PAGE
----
(7) Fostering Teacher-Conducted Research

Dorothy Routh
SouthEastern Regional Vision for Education (SERVE)

Dianne Wilkes
SouthEastern Regional Vision for Education (SERVE)

Abstract: Recognizing the many benefits of teacher-conducted research, policymakers are beginning to promote classroom research as a way to encourage innovation and achieve significant school improvement goals. To foster teacher-conducted research, they are endorsing staff development in formal research procedures and providing access to the technology and resources necessary to conduct classroom research. Many schools are also providing teacher researchers the opportunity to collaborate with other educators and researchers through such innovative approaches as release time for collaborations with colleagues and research partnerships with universities. Supported by such policies, the teacher-as-researcher movement is gaining momentum, and teacher researchers are playing a key role in linking research and practice to school improvement.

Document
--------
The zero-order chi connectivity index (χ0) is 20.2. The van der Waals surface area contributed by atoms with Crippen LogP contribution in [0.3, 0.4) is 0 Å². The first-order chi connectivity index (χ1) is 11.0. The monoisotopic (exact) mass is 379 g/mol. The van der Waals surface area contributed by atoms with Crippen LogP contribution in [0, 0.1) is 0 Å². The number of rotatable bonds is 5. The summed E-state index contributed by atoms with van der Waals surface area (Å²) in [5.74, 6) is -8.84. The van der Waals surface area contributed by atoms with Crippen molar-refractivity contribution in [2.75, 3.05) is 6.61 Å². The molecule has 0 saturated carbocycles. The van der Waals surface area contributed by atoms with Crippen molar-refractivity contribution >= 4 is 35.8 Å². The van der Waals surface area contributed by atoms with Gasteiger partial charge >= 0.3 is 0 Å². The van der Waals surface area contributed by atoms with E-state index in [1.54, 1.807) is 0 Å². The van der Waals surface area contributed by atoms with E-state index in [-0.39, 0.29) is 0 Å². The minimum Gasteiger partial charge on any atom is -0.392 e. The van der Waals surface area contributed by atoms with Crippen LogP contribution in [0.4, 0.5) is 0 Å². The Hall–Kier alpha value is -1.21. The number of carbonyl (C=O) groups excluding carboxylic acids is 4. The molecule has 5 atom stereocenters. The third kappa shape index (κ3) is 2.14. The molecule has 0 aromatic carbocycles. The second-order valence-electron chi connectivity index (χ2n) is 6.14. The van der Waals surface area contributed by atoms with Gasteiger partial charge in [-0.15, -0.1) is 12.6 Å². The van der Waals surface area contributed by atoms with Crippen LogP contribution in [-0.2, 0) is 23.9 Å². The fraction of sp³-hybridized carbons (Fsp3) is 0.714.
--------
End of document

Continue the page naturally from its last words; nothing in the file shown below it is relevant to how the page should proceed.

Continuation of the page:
The teacher-as-researcher movement is based on teachers liberating themselves from ideas imposed solely by others outside the classroom. In a sense, it constitutes an acknowledgment that teaching belongs to teachers and that as the experts about their own practice, teachers are the ones most able to understand and refine their work (Oberg & McCutcheon, 1990, p. 142-143).

Citation: Routh, D. (1992). Fostering teacher-conducted research. Florida Journal of Educational Research, 32(1), 73-82.

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